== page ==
We are what we eat: our food defines us as individual women and men, as families and communities, and as members of our race, our class, and our nation. In this book, Mary Weismantel uses four different facets of the social life of food--diet, cuisine, discourse, and practice--to draw a richly detailed and compelling portrait of one South American community during the 1980s. The foods eaten in Zumbagua, an indigenous parish of highland Ecuador, are key to understanding what holds this distinctive people together in the face of tremendous economic and cultural challenges, as well as what divides them. The detailed discussion of diet is surprisingly revealing. Ancient histories emerge from the origins of staple crops like barley and potatoes, while recent trends, such as the substitution of purchased candies and colas for too-expensive fruits and vegetables, expose an ongoing ecological and economic crisis. In her discussion of cuisine--the cultural rules by which foods become meals--Weismantel shows how the everyday work of women preparing food transforms a mundane physical necessity, into a deeply meaningful symbolic act. Differences between local and national cultures, everyday and special occasions, men and women, adults and children, family and friends are only some of the cultural messages transmitted through snacks and means. Further, this culinary language is a highly expressive political idiom. By analyzing conversations and arguments about food, this book shows how an apparently apolitical community engaged in agonized debates about survival in the face of endemic racism and accelerating poverty. Cooking oil and wild mustard, bread and gruel, white rice and brown barley all appear as highly charged symbols of assimilation or resistance. Lastly, the book moves into the kitchen itself, where kinship, generation and gender shape--and are shaped by--the practical work of feeding the family. Social changes, such as the feminization of agriculture, continually alter labor demands within and outside of the kitchen, creating new tensions and conflicts within the family. By retaining close attention to the food itself as it is prepared and consumed, this book explores these intimate family issues without ever losing sight of the larger forces involved. The kitchen stove is a final nexus between production, exchange, and consumption. In the end, the delicate balance between the labor and products that go out of the house, and the goods that come back in, determines economic survival. And it is by choosing what to allow in and what to exclude, and how to shape the finished product for their own consumption, that the people of Zumbagua exert a precarious cultural autonomy in the face of daunting difficulties. This book is both a richly specific document of their lives, and a significant theoretical statement about the anthropology of food.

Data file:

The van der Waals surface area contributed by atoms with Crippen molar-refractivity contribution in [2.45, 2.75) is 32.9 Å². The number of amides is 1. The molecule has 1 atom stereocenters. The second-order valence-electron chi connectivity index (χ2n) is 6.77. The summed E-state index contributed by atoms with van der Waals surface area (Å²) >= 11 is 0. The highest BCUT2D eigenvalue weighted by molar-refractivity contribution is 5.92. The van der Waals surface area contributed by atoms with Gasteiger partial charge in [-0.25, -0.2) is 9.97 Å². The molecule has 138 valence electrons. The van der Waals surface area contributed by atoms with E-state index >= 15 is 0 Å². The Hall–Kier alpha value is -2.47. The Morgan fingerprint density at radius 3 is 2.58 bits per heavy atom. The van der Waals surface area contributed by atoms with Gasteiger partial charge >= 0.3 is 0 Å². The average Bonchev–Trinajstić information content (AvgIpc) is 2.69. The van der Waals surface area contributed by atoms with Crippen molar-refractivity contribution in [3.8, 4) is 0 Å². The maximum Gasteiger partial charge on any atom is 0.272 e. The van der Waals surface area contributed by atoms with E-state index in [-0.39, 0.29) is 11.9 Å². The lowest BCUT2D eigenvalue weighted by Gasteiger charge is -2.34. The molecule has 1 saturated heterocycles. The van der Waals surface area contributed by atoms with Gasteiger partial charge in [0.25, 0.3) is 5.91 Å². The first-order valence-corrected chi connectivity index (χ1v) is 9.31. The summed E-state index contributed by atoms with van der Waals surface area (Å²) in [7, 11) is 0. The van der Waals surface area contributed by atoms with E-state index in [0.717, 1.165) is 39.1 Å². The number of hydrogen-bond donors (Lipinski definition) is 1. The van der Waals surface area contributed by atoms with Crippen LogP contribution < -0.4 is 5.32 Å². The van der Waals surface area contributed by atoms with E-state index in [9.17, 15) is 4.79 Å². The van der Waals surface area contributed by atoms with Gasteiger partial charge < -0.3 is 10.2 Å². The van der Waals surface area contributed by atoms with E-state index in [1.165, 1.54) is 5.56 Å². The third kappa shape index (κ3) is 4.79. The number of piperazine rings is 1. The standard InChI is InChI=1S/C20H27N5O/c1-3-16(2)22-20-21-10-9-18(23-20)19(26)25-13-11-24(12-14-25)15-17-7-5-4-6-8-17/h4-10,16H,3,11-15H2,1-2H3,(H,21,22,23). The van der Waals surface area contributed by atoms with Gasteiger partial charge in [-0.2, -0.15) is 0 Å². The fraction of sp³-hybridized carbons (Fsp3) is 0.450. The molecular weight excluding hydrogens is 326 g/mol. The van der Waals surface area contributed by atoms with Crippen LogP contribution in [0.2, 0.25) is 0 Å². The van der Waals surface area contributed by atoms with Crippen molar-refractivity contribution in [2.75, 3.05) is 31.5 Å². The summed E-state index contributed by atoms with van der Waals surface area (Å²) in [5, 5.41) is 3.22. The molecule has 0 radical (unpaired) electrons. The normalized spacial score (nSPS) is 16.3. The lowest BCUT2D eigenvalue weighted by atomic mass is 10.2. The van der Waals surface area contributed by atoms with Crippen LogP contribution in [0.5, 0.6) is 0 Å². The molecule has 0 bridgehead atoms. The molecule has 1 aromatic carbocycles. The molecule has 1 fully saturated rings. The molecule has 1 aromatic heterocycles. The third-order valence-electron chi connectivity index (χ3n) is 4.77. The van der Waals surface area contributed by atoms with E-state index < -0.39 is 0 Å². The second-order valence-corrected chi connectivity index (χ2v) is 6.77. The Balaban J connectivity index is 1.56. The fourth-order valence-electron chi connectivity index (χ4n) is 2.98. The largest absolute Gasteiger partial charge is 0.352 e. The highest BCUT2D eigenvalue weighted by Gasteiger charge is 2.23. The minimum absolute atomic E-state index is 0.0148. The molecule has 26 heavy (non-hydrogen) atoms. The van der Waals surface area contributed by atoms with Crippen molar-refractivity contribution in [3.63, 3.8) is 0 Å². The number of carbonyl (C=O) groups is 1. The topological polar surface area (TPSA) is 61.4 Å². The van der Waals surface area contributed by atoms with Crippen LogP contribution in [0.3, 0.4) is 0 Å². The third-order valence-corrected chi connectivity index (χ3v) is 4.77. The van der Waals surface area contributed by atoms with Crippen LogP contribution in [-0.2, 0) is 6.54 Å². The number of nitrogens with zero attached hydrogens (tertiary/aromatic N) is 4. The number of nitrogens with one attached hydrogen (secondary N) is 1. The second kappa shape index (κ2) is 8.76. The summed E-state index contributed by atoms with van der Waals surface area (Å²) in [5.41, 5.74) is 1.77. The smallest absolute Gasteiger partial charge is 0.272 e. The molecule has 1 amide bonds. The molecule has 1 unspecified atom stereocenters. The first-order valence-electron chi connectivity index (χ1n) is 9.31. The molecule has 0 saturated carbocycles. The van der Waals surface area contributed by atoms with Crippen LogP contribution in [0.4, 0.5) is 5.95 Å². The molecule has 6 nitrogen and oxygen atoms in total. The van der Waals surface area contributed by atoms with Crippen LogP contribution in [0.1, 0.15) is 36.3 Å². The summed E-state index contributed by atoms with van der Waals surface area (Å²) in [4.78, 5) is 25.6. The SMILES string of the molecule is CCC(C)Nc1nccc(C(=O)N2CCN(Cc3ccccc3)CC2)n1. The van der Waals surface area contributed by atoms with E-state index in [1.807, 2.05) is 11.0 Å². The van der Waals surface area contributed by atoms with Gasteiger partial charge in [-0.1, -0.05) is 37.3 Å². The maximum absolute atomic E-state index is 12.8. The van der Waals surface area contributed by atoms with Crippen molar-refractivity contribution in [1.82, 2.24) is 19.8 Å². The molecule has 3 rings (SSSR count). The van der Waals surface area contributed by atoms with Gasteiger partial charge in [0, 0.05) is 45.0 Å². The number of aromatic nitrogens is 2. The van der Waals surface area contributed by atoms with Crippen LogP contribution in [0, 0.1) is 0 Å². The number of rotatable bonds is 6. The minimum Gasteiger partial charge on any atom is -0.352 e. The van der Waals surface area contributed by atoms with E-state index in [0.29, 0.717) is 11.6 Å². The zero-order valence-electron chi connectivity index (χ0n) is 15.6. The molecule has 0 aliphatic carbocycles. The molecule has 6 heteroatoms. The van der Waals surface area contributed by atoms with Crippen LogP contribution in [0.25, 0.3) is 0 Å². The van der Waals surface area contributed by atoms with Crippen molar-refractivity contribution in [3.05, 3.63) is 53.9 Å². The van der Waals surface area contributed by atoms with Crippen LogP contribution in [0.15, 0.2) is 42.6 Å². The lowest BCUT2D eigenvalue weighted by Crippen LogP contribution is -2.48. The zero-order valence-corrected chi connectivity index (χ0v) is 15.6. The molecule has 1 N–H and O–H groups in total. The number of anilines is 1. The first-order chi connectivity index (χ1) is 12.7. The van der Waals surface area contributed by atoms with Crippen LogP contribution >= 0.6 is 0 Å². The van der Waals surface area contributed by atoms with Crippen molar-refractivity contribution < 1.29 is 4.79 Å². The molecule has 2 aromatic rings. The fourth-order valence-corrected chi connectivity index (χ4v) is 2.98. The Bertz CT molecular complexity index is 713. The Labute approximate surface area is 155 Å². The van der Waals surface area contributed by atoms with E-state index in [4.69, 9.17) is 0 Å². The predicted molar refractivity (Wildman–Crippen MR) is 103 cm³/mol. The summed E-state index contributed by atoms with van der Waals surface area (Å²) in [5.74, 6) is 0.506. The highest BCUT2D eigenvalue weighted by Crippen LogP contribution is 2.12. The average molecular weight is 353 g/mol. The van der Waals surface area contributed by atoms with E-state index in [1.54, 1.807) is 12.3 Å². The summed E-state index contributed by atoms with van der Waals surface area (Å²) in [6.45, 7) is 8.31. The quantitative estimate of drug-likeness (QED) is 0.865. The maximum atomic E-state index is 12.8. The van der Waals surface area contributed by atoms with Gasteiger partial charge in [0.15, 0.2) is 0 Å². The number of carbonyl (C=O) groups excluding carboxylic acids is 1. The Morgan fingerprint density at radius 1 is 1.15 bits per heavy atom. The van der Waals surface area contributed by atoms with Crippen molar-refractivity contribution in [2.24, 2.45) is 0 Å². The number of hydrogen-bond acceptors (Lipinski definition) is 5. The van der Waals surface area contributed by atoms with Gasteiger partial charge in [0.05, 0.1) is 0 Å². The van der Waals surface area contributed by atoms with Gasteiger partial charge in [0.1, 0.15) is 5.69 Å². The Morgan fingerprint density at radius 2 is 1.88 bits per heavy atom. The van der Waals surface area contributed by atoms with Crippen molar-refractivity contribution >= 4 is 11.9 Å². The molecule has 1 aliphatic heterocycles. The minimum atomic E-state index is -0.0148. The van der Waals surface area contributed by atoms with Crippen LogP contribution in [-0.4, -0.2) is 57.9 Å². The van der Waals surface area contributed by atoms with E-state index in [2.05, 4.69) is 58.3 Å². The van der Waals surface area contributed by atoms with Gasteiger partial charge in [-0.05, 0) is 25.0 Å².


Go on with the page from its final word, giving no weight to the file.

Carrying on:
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Titles of related interest from Waveland Press: Harris, Good to Eat: Riddles of Food and Culture (ISBN 9781577660156) and Kahn, Always Hungry, Never Greedy: Food and the Expression of Gender in a Melanesian Society (ISBN 9780881337761).Review:
"In this modest but elegant monograph the author uses local diet and cuisine as a trace device . . . Weismantel leaves us enlightened about how competing verbal images express the tension of unresolved values . . . This is an excellent work of contemporary ethnographic scholarship." -- American Anthropologist
"The beauty of the book is not to be found in the sophistication of its sociopolitical analysis per se, but in the fact that the reader is introduced to the cathected experience of this sociopolitical reality as it is met, reproduced and changed by people of all ages in the everyday realm of life . . . . This book displays a wealth of the contradictions and complications of experienced reality that gives it special authenticity. . . . Reading the book is like being in the indigenous Ecuadorian Andes again. . . . I found the tool of description and analysis employed in this study extremely powerful for representing Andean reality. . . .I found the work . . . so admirable a depiction of Ecuadorian indigenous life." -- Latin American Anthropology Review
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Descripción Waveland Press, 1998. Paperback. Estado de conservación: New. Never used!. Nº de ref. de la librería P111577660293
Descripción Waveland Press. PAPERBACK. Estado de conservación: New. 1577660293 New Condition. Nº de ref. de la librería NEW7.1621054